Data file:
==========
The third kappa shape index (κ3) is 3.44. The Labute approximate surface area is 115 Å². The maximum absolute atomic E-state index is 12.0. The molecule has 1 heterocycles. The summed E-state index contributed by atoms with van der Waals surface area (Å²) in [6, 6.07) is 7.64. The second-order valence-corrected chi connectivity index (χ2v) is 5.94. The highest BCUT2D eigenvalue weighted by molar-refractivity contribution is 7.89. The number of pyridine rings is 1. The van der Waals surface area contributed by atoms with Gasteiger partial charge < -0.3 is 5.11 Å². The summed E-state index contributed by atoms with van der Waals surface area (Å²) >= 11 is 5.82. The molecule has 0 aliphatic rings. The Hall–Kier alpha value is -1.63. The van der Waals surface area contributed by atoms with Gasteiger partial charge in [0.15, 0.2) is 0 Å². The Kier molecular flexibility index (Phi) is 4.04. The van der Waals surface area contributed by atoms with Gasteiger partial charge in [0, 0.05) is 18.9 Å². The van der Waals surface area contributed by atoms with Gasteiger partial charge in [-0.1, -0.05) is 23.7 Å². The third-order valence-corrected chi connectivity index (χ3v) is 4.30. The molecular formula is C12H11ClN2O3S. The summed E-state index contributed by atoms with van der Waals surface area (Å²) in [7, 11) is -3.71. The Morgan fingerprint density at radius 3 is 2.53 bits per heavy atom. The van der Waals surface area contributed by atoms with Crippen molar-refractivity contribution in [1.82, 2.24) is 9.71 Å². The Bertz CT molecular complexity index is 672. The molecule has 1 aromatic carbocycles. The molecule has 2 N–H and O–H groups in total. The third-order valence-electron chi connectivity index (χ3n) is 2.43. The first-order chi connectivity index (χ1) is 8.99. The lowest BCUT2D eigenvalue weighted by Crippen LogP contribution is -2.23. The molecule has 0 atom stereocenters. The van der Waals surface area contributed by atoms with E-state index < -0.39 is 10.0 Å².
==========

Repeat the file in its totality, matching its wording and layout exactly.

The third kappa shape index (κ3) is 3.44. The Labute approximate surface area is 115 Å². The maximum absolute atomic E-state index is 12.0. The molecule has 1 heterocycles. The summed E-state index contributed by atoms with van der Waals surface area (Å²) in [6, 6.07) is 7.64. The second-order valence-corrected chi connectivity index (χ2v) is 5.94. The highest BCUT2D eigenvalue weighted by molar-refractivity contribution is 7.89. The number of pyridine rings is 1. The van der Waals surface area contributed by atoms with Gasteiger partial charge < -0.3 is 5.11 Å². The summed E-state index contributed by atoms with van der Waals surface area (Å²) >= 11 is 5.82. The molecule has 0 aliphatic rings. The Hall–Kier alpha value is -1.63. The van der Waals surface area contributed by atoms with Gasteiger partial charge in [0.15, 0.2) is 0 Å². The Kier molecular flexibility index (Phi) is 4.04. The van der Waals surface area contributed by atoms with Gasteiger partial charge in [0, 0.05) is 18.9 Å². The van der Waals surface area contributed by atoms with Gasteiger partial charge in [-0.1, -0.05) is 23.7 Å². The third-order valence-corrected chi connectivity index (χ3v) is 4.30. The molecular formula is C12H11ClN2O3S. The summed E-state index contributed by atoms with van der Waals surface area (Å²) in [7, 11) is -3.71. The Morgan fingerprint density at radius 3 is 2.53 bits per heavy atom. The van der Waals surface area contributed by atoms with Crippen molar-refractivity contribution in [1.82, 2.24) is 9.71 Å². The Bertz CT molecular complexity index is 672. The molecule has 1 aromatic carbocycles. The molecule has 2 N–H and O–H groups in total. The third-order valence-electron chi connectivity index (χ3n) is 2.43. The first-order chi connectivity index (χ1) is 8.99. The lowest BCUT2D eigenvalue weighted by Crippen LogP contribution is -2.23. The molecule has 0 atom stereocenters. The van der Waals surface area contributed by atoms with E-state index < -0.39 is 10.0 Å².